Introduction Adenomatous polyps of the colon, especially of the sigmoid colon, can show epithelial misplacement into the submucosa.1 Also termed pseudo-invasion, this feature can strongly mimic invasive adenocarcinoma. Recently described as the “diagnostic conundrum of the century”,2 it is recognised that the differential diagnosis of polyp cancer versus epithelial misplacement poses particular difficulty for pathologists.3 A national Expert Board (EB) was established in 2009 to provide a consensus histopathological diagnosis for challenging cases. The aim of this study was to review the first five years of the BCSP EB and to assess its effectiveness in a very difficult diagnostic area.
Method A retrospective review was performed of all cases referred to the Expert Board in a five year period from its inception, in 2009, to 2013. Records were extracted from a prospectively maintained database, which included the opinion of the originating pathologist (s) and the results from each Board member. Levels of agreement between the originating pathologist (s) and between the three EB pathologists were then assessed using kappa statistics.
Results A total of 249 cases were analysed. In this period, the EB had an increase in referrals of 260%, from 20 in 2009 to 72 in 2013. Of the 249 cases, 200 (80.3%) demonstrated a EB three-way agreement, with a kappa score of 0.67, defined as substantial agreement. There were marked differences between the diagnoses of the originating pathologist (s) and the Board consensus; for instance a benign diagnosis was made in 30.6% of cases by the originating pathologist (s) compared with 80.3% by the EB. The overall local to EB kappa consensus score was 0.09, only just better than chance. Of the 131 submissions submitted with a definite diagnosis, 47% had their grading revised by the EB consensus.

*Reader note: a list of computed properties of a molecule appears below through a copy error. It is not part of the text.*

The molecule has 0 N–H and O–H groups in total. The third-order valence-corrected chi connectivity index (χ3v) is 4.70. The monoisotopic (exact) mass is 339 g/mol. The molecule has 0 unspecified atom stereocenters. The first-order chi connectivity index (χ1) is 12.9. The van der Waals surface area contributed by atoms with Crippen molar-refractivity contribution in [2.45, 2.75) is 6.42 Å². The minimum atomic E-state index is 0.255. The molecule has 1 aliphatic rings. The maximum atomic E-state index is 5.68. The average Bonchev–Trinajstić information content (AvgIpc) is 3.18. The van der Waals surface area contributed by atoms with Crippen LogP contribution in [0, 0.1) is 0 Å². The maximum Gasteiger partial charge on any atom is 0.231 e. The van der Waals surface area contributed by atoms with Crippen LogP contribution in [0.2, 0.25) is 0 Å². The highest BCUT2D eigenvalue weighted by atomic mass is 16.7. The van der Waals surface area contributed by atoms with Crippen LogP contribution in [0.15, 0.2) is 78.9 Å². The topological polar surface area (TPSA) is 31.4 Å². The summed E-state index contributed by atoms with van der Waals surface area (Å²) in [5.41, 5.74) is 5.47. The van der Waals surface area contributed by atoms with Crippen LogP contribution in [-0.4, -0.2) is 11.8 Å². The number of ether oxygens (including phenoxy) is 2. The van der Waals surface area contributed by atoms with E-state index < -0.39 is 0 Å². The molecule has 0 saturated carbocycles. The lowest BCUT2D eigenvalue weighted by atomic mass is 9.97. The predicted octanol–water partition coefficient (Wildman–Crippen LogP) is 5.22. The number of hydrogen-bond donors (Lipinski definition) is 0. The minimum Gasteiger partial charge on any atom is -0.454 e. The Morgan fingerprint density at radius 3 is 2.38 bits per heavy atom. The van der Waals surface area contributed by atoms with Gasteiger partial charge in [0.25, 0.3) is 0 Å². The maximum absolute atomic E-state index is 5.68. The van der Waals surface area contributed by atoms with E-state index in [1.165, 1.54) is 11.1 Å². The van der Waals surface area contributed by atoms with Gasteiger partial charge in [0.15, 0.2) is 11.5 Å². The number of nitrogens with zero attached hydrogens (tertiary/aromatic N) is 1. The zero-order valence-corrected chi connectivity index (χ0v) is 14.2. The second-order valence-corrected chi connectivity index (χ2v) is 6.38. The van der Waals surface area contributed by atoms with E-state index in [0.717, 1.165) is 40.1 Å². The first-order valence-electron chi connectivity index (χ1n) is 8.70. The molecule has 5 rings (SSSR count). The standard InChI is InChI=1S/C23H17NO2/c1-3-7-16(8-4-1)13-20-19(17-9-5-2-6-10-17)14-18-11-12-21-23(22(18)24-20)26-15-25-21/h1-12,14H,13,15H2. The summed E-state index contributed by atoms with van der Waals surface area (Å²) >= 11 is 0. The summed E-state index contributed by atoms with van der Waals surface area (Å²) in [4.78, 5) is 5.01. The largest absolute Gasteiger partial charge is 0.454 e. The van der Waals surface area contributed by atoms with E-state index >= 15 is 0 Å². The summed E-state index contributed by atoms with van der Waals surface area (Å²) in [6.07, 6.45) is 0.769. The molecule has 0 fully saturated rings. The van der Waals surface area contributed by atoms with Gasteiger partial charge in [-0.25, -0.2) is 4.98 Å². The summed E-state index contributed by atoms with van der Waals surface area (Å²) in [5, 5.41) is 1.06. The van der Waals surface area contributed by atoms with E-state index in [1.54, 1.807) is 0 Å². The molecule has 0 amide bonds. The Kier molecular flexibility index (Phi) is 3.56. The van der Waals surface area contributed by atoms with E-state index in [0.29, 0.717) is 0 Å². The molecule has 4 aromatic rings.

Conclusion This study demonstrates a dramatic increase in referrals to the BCSP EB in its first five years. The diagnosis of the originating pathologist (s) was often at odds with the EB consensus and yet the Board demonstrated very good levels of agreement. The establishment of the Board is one of many successful developments in pathology associated with the introduction of cancer screening programmes and demonstrates the importance of expert opinion in difficult pathological diagnostic areas.
Disclosure of interest None Declared.
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